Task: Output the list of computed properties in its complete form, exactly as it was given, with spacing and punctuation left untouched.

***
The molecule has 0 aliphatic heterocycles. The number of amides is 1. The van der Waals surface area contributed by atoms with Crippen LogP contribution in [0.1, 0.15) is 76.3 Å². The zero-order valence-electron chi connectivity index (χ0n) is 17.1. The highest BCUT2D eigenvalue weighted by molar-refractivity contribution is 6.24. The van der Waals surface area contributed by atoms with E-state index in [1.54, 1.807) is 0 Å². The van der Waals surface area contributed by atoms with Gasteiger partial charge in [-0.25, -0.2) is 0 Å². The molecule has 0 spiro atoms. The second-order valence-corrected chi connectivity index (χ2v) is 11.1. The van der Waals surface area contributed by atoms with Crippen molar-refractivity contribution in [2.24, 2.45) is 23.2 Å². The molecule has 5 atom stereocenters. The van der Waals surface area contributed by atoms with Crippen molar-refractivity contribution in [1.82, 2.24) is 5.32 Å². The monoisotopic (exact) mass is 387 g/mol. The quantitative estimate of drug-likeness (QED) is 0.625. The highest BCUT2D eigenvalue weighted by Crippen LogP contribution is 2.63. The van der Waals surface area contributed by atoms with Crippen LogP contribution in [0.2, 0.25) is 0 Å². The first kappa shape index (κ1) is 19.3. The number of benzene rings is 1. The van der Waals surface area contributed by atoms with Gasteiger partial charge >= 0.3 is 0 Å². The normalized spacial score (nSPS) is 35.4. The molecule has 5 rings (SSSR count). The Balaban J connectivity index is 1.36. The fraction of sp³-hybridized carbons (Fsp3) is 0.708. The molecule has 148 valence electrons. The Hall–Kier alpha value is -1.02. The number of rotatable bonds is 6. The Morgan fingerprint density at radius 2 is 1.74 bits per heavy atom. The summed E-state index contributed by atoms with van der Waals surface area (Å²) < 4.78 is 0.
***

The molecule has 0 aliphatic heterocycles. The number of amides is 1. The van der Waals surface area contributed by atoms with Crippen LogP contribution in [0.1, 0.15) is 76.3 Å². The zero-order valence-electron chi connectivity index (χ0n) is 17.1. The highest BCUT2D eigenvalue weighted by molar-refractivity contribution is 6.24. The van der Waals surface area contributed by atoms with E-state index in [1.54, 1.807) is 0 Å². The van der Waals surface area contributed by atoms with Gasteiger partial charge in [-0.25, -0.2) is 0 Å². The molecule has 0 spiro atoms. The second-order valence-corrected chi connectivity index (χ2v) is 11.1. The van der Waals surface area contributed by atoms with Crippen molar-refractivity contribution in [2.24, 2.45) is 23.2 Å². The molecule has 5 atom stereocenters. The van der Waals surface area contributed by atoms with Crippen molar-refractivity contribution in [1.82, 2.24) is 5.32 Å². The monoisotopic (exact) mass is 387 g/mol. The quantitative estimate of drug-likeness (QED) is 0.625. The highest BCUT2D eigenvalue weighted by Crippen LogP contribution is 2.63. The van der Waals surface area contributed by atoms with Crippen LogP contribution in [0.2, 0.25) is 0 Å². The first kappa shape index (κ1) is 19.3. The number of benzene rings is 1. The van der Waals surface area contributed by atoms with Gasteiger partial charge >= 0.3 is 0 Å². The normalized spacial score (nSPS) is 35.4. The molecule has 5 rings (SSSR count). The Balaban J connectivity index is 1.36. The fraction of sp³-hybridized carbons (Fsp3) is 0.708. The molecule has 148 valence electrons. The Hall–Kier alpha value is -1.02. The number of rotatable bonds is 6. The Morgan fingerprint density at radius 2 is 1.74 bits per heavy atom. The summed E-state index contributed by atoms with van der Waals surface area (Å²) < 4.78 is 0.